Vestibular disorders are frequent and severe in children congenitally infected with CMV. Both canal and otolith functions are affected. Considering the impact of complete bilateral vestibular loss on posturomotor development, screening and monitoring for vestibular disorders should be included in standard assessment and follow-up of CMV-infected children. Practitioners must screen for vestibular disorders that are frequent in CMV. This is particularly important in cases of posturomotor development delay that can be due to either neurologic impairment or complete bilateral vestibular loss, both of which require early and adapted physical therapy to avoid long-term consequences. Complete bilateral vestibular loss induces low dynamic visual acuity,46 loss of gravity perception, and spatial disorientation that can lead in absence of intervention to learning disabilities and perturbed fine motor control (misdiagnosed for dyspraxia).
- Accepted July 21, 2015.
- Address correspondence to Dr Natacha Teissier, Pediatric Otorhinolaryngology Department, Robert Debré Hospital, 48 Bd Sérurier, 75019 Paris, France. E-mail:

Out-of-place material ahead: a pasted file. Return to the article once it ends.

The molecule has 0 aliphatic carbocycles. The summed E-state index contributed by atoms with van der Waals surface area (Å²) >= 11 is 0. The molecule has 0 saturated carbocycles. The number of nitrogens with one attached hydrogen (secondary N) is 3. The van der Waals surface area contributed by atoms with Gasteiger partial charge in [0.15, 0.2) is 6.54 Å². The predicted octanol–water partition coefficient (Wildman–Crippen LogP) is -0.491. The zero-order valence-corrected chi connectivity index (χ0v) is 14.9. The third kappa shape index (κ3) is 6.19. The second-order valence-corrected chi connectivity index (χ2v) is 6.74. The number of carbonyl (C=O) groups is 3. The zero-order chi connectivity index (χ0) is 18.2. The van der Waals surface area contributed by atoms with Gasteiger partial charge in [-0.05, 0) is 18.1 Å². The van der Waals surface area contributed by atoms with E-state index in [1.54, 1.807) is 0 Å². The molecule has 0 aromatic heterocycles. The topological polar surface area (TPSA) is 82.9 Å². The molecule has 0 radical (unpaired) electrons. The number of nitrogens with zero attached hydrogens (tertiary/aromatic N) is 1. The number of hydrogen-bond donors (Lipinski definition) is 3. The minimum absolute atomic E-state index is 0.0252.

Dr Bernard carried out the data collection and the initial analyses and conceptualized and drafted the initial manuscript; Dr Wiener-Vacher conceptualized and designed the study, oversaw all the vestibular assessment, and reviewed and revised the manuscript; Drs Teissier and Van Den Abbeele designed the data collection instruments, coordinated and supervised data collection, and critically reviewed the manuscript; and all authors approved the final manuscript as submitted.
FINANCIAL DISCLOSURE: The authors have indicated they have no financial relationships relevant to this article to disclose.
FUNDING: No external funding.
POTENTIAL CONFLICT OF INTEREST: The authors have indicated they have no potential conflicts of interest to disclose
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- Copyright © 2015 by the American Academy of Pediatrics